Changes to the Public Records Request Laws are a Potential Roadblock to Government Transparency
Louisiana’s public records statutes are designed to facilitate, rather than hinder, public access to records. In enacting these statutes, the legislature recognized that the public has a right to know about the decisions and deliberations that are part of the policy-making process. Unfortunately, a bill that would annihilate public access to government records is currently being considered by the Louisiana legislature.
The bill was introduced as a simple modification to the statute pertaining to footage from an officer’s body camera, La. R. S. § 44:3. Currently, the law exempts video recordings from body cameras from disclosure if they violate an individual’s reasonable expectation of privacy. The proposed change would extend the exemption to video captured from dash-mounted cameras.
The characterization of this measure being a “simple fix” is disingenuous. Under current law, a person denied access to public records can sue the custodian (entity that holds the records) and shall be awarded reasonable attorney’s fees and litigation costs if a judge finds in the requester’s favor. Likewise, if a public body or official sues the requester and the requester prevails, he or she shall be awarded attorney’s fees and costs. The proposed legislation would change the criteria for a requester being awarded attorney’s fees and costs to if the records were denied based on an exception and if the custodian had no reasonable basis for denial.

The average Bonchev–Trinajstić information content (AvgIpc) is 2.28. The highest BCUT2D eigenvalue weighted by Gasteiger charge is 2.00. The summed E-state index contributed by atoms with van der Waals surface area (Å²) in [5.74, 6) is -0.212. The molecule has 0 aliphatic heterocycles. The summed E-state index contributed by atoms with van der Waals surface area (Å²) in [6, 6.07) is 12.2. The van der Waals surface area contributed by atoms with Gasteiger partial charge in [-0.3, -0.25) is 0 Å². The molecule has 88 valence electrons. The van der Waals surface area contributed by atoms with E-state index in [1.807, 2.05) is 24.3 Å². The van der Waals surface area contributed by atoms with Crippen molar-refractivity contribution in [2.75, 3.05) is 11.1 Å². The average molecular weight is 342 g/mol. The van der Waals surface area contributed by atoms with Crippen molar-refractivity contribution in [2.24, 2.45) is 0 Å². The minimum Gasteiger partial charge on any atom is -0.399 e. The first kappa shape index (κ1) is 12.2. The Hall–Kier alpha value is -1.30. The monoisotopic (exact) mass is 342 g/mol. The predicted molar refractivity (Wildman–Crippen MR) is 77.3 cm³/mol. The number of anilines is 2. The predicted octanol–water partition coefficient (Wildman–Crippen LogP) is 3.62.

The real issue is the changes to this section proposed by the bill would apply to all public records, not just body or dash camera footage. It would affect members of the public requesting police reports, information on investigations by public bodies, and accounting of taxpayer dollars.
By eliminating the award of attorney’s fees and costs and requiring the requestor to show unreasonableness, this bill does away with the only enforcement mechanism available to the public. Current law is flimsy enough; judges typically award only a fraction of the attorney’s fees and costs requested by prevailing parties. Doing away with the enforcement provision could set members of the public—taxpayers—back thousands of dollars out of pocket.
Eliminating the enforcement statute is another roadblock to transparency. Louisiana can—and does—sue citizens who request public records. The state uses these lawsuits to chill or silence those who request records they are entitled to see—at taxpayer expense.